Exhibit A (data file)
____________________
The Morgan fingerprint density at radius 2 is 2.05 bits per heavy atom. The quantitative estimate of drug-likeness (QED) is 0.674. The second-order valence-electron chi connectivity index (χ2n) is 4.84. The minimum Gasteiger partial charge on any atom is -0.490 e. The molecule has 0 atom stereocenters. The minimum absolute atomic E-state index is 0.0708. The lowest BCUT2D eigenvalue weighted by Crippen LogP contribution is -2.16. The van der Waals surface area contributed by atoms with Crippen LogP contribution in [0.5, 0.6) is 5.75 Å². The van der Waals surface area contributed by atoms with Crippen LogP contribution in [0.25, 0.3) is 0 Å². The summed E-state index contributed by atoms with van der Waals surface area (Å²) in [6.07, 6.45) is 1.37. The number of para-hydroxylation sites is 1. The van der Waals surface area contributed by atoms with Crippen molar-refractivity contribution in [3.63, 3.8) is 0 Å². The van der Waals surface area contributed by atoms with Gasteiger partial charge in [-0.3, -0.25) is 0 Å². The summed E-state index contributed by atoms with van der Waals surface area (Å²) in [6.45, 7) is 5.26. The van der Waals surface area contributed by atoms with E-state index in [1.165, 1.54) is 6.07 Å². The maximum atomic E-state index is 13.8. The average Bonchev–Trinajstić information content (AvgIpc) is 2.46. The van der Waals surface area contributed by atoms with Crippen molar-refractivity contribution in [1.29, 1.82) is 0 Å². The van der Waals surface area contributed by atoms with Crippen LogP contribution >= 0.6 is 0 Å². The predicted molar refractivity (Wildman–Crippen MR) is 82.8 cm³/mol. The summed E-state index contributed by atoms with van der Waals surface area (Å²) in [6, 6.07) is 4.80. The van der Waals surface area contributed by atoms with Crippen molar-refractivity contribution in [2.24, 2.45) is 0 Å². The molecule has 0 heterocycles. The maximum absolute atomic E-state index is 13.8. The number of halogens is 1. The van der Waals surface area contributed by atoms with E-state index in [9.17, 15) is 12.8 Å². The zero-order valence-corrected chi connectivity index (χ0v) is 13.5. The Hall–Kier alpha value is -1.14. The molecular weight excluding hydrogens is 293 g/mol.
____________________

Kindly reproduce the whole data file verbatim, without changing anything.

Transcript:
The Morgan fingerprint density at radius 2 is 2.05 bits per heavy atom. The quantitative estimate of drug-likeness (QED) is 0.674. The second-order valence-electron chi connectivity index (χ2n) is 4.84. The minimum Gasteiger partial charge on any atom is -0.490 e. The molecule has 0 atom stereocenters. The minimum absolute atomic E-state index is 0.0708. The lowest BCUT2D eigenvalue weighted by Crippen LogP contribution is -2.16. The van der Waals surface area contributed by atoms with Crippen LogP contribution in [0.5, 0.6) is 5.75 Å². The van der Waals surface area contributed by atoms with Crippen LogP contribution in [0.25, 0.3) is 0 Å². The summed E-state index contributed by atoms with van der Waals surface area (Å²) in [6.07, 6.45) is 1.37. The number of para-hydroxylation sites is 1. The van der Waals surface area contributed by atoms with Crippen molar-refractivity contribution in [3.63, 3.8) is 0 Å². The van der Waals surface area contributed by atoms with Gasteiger partial charge in [-0.3, -0.25) is 0 Å². The summed E-state index contributed by atoms with van der Waals surface area (Å²) in [6.45, 7) is 5.26. The van der Waals surface area contributed by atoms with E-state index in [1.165, 1.54) is 6.07 Å². The maximum atomic E-state index is 13.8. The average Bonchev–Trinajstić information content (AvgIpc) is 2.46. The van der Waals surface area contributed by atoms with Crippen molar-refractivity contribution in [1.29, 1.82) is 0 Å². The van der Waals surface area contributed by atoms with Crippen LogP contribution >= 0.6 is 0 Å². The predicted molar refractivity (Wildman–Crippen MR) is 82.8 cm³/mol. The summed E-state index contributed by atoms with van der Waals surface area (Å²) in [6, 6.07) is 4.80. The van der Waals surface area contributed by atoms with Crippen molar-refractivity contribution in [2.24, 2.45) is 0 Å². The molecule has 0 heterocycles. The maximum absolute atomic E-state index is 13.8. The number of halogens is 1. The van der Waals surface area contributed by atoms with E-state index in [9.17, 15) is 12.8 Å². The zero-order valence-corrected chi connectivity index (χ0v) is 13.5. The Hall–Kier alpha value is -1.14. The molecular weight excluding hydrogens is 293 g/mol.